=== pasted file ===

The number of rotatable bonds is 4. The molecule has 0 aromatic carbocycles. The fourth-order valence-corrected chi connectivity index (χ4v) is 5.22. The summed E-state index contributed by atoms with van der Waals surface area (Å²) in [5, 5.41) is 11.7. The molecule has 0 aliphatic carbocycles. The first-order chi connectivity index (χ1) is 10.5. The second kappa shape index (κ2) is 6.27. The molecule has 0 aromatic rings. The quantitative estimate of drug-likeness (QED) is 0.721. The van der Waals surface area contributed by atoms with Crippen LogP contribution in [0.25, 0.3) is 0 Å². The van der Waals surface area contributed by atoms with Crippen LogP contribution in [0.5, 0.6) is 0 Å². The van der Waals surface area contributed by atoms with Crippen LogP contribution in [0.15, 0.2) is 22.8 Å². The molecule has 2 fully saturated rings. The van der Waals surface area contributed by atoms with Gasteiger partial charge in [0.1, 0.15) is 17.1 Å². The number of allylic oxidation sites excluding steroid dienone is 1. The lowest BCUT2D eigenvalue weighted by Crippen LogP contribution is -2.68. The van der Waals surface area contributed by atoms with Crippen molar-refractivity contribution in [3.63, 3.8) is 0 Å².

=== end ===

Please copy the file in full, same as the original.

The number of rotatable bonds is 4. The molecule has 0 aromatic carbocycles. The fourth-order valence-corrected chi connectivity index (χ4v) is 5.22. The summed E-state index contributed by atoms with van der Waals surface area (Å²) in [5, 5.41) is 11.7. The molecule has 0 aliphatic carbocycles. The first-order chi connectivity index (χ1) is 10.5. The second kappa shape index (κ2) is 6.27. The molecule has 0 aromatic rings. The quantitative estimate of drug-likeness (QED) is 0.721. The van der Waals surface area contributed by atoms with Crippen LogP contribution in [0.25, 0.3) is 0 Å². The van der Waals surface area contributed by atoms with Crippen LogP contribution in [0.5, 0.6) is 0 Å². The van der Waals surface area contributed by atoms with Crippen LogP contribution in [0.15, 0.2) is 22.8 Å². The molecule has 2 fully saturated rings. The van der Waals surface area contributed by atoms with Gasteiger partial charge in [0.1, 0.15) is 17.1 Å². The number of allylic oxidation sites excluding steroid dienone is 1. The lowest BCUT2D eigenvalue weighted by Crippen LogP contribution is -2.68. The van der Waals surface area contributed by atoms with Crippen molar-refractivity contribution in [3.63, 3.8) is 0 Å².